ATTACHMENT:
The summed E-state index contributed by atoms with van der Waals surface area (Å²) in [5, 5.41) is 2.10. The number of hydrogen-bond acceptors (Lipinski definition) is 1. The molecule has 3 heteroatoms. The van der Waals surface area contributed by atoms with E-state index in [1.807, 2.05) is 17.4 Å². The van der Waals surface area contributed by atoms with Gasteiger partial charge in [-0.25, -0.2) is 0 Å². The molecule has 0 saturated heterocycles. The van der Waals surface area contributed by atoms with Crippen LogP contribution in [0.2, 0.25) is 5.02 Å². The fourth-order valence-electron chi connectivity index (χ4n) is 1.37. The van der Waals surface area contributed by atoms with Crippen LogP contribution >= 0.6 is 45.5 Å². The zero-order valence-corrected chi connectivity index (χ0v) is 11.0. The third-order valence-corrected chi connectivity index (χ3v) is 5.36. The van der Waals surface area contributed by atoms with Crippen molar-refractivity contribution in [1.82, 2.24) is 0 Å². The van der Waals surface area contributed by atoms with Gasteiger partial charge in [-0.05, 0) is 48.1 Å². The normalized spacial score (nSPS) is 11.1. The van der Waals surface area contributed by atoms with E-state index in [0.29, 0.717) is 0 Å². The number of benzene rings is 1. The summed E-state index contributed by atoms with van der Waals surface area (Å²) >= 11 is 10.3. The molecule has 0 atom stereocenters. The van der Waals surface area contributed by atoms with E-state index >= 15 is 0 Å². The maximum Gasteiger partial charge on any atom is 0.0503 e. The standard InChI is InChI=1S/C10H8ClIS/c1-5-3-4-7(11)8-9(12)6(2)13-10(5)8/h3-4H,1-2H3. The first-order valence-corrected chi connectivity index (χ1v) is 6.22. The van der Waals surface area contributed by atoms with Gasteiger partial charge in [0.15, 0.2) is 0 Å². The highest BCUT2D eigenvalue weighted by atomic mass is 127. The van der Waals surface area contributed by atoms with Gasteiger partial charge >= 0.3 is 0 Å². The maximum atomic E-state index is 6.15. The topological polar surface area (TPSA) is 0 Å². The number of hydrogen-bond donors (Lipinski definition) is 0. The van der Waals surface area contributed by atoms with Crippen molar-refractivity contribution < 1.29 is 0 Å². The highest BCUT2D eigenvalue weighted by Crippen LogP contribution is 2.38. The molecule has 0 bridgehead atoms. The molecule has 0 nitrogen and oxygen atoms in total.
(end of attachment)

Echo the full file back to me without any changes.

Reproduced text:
The summed E-state index contributed by atoms with van der Waals surface area (Å²) in [5, 5.41) is 2.10. The number of hydrogen-bond acceptors (Lipinski definition) is 1. The molecule has 3 heteroatoms. The van der Waals surface area contributed by atoms with E-state index in [1.807, 2.05) is 17.4 Å². The van der Waals surface area contributed by atoms with Gasteiger partial charge in [-0.25, -0.2) is 0 Å². The molecule has 0 saturated heterocycles. The van der Waals surface area contributed by atoms with Crippen LogP contribution in [0.2, 0.25) is 5.02 Å². The fourth-order valence-electron chi connectivity index (χ4n) is 1.37. The van der Waals surface area contributed by atoms with Crippen LogP contribution >= 0.6 is 45.5 Å². The zero-order valence-corrected chi connectivity index (χ0v) is 11.0. The third-order valence-corrected chi connectivity index (χ3v) is 5.36. The van der Waals surface area contributed by atoms with Crippen molar-refractivity contribution in [1.82, 2.24) is 0 Å². The van der Waals surface area contributed by atoms with Gasteiger partial charge in [-0.05, 0) is 48.1 Å². The normalized spacial score (nSPS) is 11.1. The van der Waals surface area contributed by atoms with E-state index in [0.29, 0.717) is 0 Å². The number of benzene rings is 1. The summed E-state index contributed by atoms with van der Waals surface area (Å²) >= 11 is 10.3. The molecule has 0 atom stereocenters. The van der Waals surface area contributed by atoms with E-state index >= 15 is 0 Å². The maximum Gasteiger partial charge on any atom is 0.0503 e. The standard InChI is InChI=1S/C10H8ClIS/c1-5-3-4-7(11)8-9(12)6(2)13-10(5)8/h3-4H,1-2H3. The first-order valence-corrected chi connectivity index (χ1v) is 6.22. The van der Waals surface area contributed by atoms with Gasteiger partial charge in [0.15, 0.2) is 0 Å². The highest BCUT2D eigenvalue weighted by atomic mass is 127. The van der Waals surface area contributed by atoms with Gasteiger partial charge >= 0.3 is 0 Å². The maximum atomic E-state index is 6.15. The topological polar surface area (TPSA) is 0 Å². The number of hydrogen-bond donors (Lipinski definition) is 0. The van der Waals surface area contributed by atoms with Crippen molar-refractivity contribution < 1.29 is 0 Å². The highest BCUT2D eigenvalue weighted by Crippen LogP contribution is 2.38. The molecule has 0 bridgehead atoms. The molecule has 0 nitrogen and oxygen atoms in total.